The promise to continue other reproductive health care will not mollify critics if Rita Poley of Elkins Park - creator of the Stop the Abington Hospital Merger page on Facebook - is any barometer.
"It doesn't address the end-of-life issues," she said, referring to concern that Catholic convictions will alter such choices at Abington. "And as long as they continue to refuse to perform abortions, it's totally unacceptable."
In last week's announcement of the proposed venture with Holy Redeemer Health System, Merlis said the secular hospital had agreed to stop performing abortions but said nothing about other religious restrictions.
In addition to objecting to the abortion ban, critics have demanded to know what other services Abington might have to discontinue as part of the merger - and threatened to stop using the system if it did.
"Jewish tradition mandates an abortion in the event that carrying a fetus to term would endanger the life of the mother," wrote eight rabbis who lead congregations in eastern Montgomery County, in a letter hand-delivered to Merlis. By discontinuing abortion services, Abington "will lose its place as a true community-based institution."
Beth Share of Rydal e-mailed Merlis: "You portray this as a decision to stop providing abortions, but it goes much farther than that, doesn't it? To imply otherwise is dishonest at least, but more clearly seems deceitful."
In the statement issued Friday, Abington Health said it "will continue to provide contraceptive services and counseling, tubal ligations, and vasectomies." Abington Reproductive Medicine, a prominent infertility practice affiliated with the hospital, will also continue as is.
All of those services are forbidden under the U.S. Conference of Catholic Bishops' ethical directives for Catholic health care facilities. In traditional mergers, the secular hospital agrees to abide by the Catholic rules.
In 2009 the bishops' conference warned Catholic institutions not to go into partnerships that involve them "with the wrongdoing of other providers."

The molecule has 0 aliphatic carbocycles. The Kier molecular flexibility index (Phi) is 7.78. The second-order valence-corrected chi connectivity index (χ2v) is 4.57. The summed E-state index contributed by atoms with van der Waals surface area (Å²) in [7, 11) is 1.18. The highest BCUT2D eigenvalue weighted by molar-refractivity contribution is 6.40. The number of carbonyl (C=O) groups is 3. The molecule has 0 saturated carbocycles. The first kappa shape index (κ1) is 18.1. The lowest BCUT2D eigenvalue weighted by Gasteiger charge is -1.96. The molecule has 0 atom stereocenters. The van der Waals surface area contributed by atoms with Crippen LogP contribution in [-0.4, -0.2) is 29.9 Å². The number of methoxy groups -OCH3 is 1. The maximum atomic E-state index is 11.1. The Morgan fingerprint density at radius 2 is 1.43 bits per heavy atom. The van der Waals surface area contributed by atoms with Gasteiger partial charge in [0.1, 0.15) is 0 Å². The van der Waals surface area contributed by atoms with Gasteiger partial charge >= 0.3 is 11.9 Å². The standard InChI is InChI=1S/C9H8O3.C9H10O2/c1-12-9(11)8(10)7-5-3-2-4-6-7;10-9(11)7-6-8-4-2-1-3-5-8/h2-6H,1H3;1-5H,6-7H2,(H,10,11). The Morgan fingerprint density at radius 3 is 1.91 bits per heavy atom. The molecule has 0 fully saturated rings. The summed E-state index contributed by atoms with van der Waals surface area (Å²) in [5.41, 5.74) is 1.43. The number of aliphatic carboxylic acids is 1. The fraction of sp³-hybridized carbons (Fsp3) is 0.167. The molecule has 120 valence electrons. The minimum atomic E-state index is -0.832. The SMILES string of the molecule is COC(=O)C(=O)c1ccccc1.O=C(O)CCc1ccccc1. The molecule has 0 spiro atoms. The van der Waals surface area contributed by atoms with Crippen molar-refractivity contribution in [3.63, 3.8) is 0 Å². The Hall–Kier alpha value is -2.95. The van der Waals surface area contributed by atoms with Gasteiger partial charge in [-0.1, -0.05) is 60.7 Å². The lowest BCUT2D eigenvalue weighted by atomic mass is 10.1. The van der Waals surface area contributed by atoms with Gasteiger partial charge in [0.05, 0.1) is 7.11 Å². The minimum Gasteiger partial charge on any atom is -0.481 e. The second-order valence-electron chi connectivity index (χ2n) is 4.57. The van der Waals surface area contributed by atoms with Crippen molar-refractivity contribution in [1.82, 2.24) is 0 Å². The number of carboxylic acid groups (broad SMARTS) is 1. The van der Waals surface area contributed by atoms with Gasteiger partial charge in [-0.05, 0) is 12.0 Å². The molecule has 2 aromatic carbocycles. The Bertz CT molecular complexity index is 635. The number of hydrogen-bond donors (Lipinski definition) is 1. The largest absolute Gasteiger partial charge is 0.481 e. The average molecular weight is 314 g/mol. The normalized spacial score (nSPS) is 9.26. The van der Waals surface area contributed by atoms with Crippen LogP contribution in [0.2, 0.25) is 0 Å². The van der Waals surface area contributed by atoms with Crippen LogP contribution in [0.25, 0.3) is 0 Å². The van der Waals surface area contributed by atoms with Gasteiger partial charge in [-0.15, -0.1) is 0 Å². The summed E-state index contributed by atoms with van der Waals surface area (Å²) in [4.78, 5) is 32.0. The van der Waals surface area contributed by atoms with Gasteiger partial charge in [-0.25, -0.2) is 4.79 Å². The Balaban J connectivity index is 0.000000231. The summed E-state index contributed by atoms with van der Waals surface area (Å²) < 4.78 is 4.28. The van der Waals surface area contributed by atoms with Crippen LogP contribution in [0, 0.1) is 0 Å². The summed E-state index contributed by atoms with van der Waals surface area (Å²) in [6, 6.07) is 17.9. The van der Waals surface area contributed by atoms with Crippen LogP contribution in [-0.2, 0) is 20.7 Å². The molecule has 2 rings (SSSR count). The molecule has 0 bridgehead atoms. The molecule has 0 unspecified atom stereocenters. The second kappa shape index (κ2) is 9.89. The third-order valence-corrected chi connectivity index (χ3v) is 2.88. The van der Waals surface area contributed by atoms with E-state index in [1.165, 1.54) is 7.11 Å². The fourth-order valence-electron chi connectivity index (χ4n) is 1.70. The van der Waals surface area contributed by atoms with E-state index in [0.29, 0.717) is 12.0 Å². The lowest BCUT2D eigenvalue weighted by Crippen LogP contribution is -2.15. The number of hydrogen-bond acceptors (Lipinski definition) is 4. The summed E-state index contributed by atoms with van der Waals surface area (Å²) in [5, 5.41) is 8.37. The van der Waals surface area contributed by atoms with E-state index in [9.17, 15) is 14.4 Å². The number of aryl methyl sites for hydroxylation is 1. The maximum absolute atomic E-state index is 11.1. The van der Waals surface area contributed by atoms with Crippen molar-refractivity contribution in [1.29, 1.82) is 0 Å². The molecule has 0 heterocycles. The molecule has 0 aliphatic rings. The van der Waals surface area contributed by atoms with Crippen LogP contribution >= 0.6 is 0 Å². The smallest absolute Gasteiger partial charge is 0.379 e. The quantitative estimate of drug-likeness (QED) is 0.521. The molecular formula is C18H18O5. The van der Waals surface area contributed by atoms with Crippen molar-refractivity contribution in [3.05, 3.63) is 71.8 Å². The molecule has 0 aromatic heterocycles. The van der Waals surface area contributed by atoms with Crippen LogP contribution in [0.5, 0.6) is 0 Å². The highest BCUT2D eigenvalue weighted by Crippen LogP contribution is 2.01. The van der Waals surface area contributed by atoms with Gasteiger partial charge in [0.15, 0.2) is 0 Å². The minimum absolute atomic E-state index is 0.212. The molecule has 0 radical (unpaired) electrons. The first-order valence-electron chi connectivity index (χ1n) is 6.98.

But some recent mergers around the country suggest dogma can take a backseat to the economic realities of new reimbursement methods, cost containment efforts, and health care reform.
MergerWatch, a New York City-based advocacy group that says it has helped to stop, undo or modify 59 mergers over 15 years, has followed several deals like Abington's - in which the secular partner agreed to stop doing abortions but continued other "forbidden" medical services such as sterilizations.
That was the model in Seattle, where Swedish Health Services and Providence Health, a Catholic system, last year announced plans for "an innovative affiliation" in Western Washington.
"It's a new trend we're seeing. This is a joint venture. It's a looser arrangement than a full-fledged merger," said Sheila Reynertson, MergerWatch advocacy coordinator.
She added that to compensate for the loss of abortion services, Swedish announced it would help Planned Parenthood establish a new clinic adjacent to the hospital" for women who need hospital-level abortion care.
Abington's Friday statement said it was joining Holy Redeemer to form a secular, regional system to develop "innovative methods of care."
In a separate statement, Holy Redeemer said decisions "are being made jointly . . . with the goal of balancing Abington's rich heritage and the religious tradition of Holy Redeemer."
Holy Redeemer's system - which includes continuing-care facilities, nursing homes, hospices, and low-income rental housing, as well as a 242-bed hospital - had an operating loss of $2.8 million over nine months ending in March and a "negative" financial outlook from Moody's Investors Service.
Abington Health - which includes 665-bed Abington Memorial and 125-bed Lansdale Hospital - had a $16 million operating profit for the year ending June 30, 2011.
Money, critics contend, is the real driving force.
"In obstetrics, we are responsible for two patients at the same time," Abington obstetrician-gynecologist Sherry L. Blumenthal wrote to Merlis. "We work very hard to optimize the health care of both. However, there are medical reasons where terminating a pregnancy is more ethical and moral than refusing to terminate it.
"It is apparent," she said of the abortion restriction, "that this was not a medical decision, but a financial one."
Contact Marie McCullough at 215-854-2720 or email@example.com.